The collision and subsequent aggregation of suspended nanoparticles (such as: soot, copper, silver, gold, etc.) by different transport mechanisms (diffusive, convective, thermophoretic, etc.), notably by Brownian motion lead to the formation of complex and ramified aggregates. In addition, soot or black carbon produced in flames also experience mass transfer with the gas-phase leading to an important change in particle morphology. This morphology may be described in terms of fractal geometry which captures the stochastic nature of the particle's geometry. Numerical simulations involving these types of aggregates are thus a big challenge.
Additionally, many studies roughly consider particles to be spherical (specially in the domain of Atmospheric Aerosols or combustion in industrial systems), which greatly simplified the problem but induces large uncertainties in particle physicochemical performance. Indeed particle morphology plays an important role in their heat transfer, aerodynamics, interaction with light, etc. In this context, understanding soot aggregates morphology and its implications is of high priority.
The Monte Carlo Aggregation Code (MCAC) is a Discrete Element Method tool developed to simulate the aggregation of soot particles in flames. These aggregates are initially modeled as nearly spherical primary particles having a diameter in the 8 – 30 nm range. When these particles grow in flames by coagulation and surface reactions, they experience a simultaneous change in flow and aggregation regimes. This is taken into account in MCAC simulations. This code also considers the mass transfer with the gas phase and also the soot aggregates breakage by oxidation. This is accurately done by coupling MCAC with a Computational Fluid Dynamics (CFD) code. In this context, a population of fractal-like aggregates consisting of overlapped spherical primary particles are simulated. These particles are in remarkable resemblance with those observed experimentally for example by Transmission Electron Microscopy (TEM) image analysis. Finally, this code also allows both primary/aggregate size distribution, and kinetics of aggregation to be studied.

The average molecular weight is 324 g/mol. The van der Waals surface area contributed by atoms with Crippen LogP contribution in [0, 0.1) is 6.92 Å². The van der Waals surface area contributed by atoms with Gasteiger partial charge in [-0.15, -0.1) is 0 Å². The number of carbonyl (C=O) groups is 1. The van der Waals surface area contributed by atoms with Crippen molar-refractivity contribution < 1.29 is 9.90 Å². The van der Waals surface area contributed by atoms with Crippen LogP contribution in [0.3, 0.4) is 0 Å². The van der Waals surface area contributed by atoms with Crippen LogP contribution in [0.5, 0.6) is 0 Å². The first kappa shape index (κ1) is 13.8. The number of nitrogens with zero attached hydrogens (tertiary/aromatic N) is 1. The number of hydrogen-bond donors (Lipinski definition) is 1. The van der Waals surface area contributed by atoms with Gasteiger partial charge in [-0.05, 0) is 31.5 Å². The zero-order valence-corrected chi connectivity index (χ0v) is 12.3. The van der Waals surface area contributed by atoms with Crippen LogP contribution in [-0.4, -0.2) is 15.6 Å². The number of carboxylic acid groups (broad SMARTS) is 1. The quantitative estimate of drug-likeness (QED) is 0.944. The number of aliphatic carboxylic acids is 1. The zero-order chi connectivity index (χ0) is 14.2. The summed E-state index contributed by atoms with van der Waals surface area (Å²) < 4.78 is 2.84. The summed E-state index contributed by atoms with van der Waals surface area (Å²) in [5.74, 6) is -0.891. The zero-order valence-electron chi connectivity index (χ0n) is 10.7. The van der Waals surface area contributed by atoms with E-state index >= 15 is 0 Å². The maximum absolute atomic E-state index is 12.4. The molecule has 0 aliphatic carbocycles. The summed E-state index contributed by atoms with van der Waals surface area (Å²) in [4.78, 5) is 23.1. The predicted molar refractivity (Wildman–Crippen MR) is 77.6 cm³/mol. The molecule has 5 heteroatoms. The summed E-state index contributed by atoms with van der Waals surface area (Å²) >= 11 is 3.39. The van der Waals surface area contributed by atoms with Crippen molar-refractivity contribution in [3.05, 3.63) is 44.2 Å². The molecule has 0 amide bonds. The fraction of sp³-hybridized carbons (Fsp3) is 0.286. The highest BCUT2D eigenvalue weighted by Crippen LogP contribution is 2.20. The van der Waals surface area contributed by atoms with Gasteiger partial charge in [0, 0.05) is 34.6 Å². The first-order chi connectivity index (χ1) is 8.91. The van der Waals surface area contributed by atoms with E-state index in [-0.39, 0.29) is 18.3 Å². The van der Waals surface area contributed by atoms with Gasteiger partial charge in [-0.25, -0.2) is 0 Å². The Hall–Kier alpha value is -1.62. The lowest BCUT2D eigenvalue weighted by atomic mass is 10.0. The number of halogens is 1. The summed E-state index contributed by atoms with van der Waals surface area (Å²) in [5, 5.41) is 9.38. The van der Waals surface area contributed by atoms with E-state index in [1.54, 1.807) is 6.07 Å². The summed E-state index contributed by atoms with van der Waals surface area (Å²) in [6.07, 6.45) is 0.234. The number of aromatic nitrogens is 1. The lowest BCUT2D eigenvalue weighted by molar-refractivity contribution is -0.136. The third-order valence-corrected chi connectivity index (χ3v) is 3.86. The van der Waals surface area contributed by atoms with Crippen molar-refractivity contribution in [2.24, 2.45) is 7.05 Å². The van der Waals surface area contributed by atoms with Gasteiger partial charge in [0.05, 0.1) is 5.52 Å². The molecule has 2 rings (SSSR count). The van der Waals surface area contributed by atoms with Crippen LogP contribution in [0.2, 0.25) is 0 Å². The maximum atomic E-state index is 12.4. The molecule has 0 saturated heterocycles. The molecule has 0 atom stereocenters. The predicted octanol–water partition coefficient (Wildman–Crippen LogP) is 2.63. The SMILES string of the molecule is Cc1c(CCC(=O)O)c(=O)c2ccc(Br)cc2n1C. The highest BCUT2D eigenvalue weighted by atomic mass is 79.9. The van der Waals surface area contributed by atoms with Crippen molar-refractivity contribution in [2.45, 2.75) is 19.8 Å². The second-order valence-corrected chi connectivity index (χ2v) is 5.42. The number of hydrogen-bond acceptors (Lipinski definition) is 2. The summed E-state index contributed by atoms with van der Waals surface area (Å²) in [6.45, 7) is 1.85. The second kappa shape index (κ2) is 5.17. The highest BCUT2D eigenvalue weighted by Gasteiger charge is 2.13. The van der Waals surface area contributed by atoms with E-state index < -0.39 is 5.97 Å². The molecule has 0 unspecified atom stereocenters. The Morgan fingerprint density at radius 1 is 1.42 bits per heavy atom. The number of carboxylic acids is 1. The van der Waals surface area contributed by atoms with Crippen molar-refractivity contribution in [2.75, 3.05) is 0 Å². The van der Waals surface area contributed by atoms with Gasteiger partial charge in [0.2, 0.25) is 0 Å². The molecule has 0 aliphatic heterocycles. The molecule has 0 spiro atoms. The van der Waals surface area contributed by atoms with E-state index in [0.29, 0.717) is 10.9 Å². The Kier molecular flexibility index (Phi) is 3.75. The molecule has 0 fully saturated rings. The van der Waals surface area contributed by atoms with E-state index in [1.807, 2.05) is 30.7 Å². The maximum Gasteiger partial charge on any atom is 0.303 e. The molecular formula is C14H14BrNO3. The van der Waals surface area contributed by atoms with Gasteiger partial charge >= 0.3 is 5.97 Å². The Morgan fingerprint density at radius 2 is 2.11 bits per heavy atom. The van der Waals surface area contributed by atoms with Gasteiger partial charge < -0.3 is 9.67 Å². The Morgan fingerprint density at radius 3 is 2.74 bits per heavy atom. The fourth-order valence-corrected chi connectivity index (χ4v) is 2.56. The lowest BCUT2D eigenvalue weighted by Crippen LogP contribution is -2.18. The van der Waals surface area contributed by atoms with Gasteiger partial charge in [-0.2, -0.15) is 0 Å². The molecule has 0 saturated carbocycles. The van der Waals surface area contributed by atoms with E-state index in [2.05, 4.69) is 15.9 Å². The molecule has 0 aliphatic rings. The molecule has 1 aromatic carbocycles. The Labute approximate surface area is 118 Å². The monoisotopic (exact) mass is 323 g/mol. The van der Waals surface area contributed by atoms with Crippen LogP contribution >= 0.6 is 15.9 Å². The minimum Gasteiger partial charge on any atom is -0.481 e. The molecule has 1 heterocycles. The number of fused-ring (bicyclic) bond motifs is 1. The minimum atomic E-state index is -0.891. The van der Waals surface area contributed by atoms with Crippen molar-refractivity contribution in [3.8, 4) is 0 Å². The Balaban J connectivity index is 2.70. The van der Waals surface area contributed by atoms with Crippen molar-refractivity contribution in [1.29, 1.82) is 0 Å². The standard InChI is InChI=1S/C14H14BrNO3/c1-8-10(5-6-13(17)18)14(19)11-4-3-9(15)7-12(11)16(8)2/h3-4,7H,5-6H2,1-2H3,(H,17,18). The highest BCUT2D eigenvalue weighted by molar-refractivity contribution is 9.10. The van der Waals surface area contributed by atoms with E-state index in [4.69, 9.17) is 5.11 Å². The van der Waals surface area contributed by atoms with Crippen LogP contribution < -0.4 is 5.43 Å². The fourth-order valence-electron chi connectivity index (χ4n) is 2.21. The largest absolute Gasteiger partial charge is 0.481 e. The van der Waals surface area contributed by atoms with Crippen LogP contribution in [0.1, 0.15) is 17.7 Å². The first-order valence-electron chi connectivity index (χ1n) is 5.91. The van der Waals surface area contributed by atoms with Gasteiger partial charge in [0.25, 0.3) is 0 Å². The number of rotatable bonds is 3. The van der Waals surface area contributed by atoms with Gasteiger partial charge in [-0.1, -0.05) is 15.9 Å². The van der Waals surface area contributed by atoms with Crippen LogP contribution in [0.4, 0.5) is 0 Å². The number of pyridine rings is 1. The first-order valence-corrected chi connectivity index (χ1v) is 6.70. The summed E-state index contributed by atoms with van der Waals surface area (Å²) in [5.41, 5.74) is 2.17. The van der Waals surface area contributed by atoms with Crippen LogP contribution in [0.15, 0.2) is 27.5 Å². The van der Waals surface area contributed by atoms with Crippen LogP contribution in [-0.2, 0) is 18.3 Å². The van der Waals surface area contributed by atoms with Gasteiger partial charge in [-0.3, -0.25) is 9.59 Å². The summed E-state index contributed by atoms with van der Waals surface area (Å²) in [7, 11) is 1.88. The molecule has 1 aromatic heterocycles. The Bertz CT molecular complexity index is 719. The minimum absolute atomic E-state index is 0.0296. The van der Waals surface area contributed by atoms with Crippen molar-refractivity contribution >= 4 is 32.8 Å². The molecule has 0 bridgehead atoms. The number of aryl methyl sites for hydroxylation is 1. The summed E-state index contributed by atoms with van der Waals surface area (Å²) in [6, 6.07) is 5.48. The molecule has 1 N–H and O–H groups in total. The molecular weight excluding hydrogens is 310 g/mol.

The so generated particles are said to be “fractal" meaning that their spatial mass repartition is a power law of the spatial dimension. This makes those particles presenting a large surface area for a reduced mass. It results important impacts on their radiative properties and human health. In order to make possible a better description of how those particles move, interact with light or with human body, it is important to enhance their morphological description. In particular, those particles appear to be not large enough to be accurately described by the fratcal approach that is an ideal concept not always adapted to particles whose size is relatively reduce (in the present case, the number of primary spheres in the aggregate is not large enough).
In this context, we developp analytical model able to describe the morphology of these particles. The pair correlation function is shown to be well suited for this purpose.
Ongoing PhD on this subject : José Moran
Projects : Gazpropres (Région Haute Normandie), ANR ASTORIA.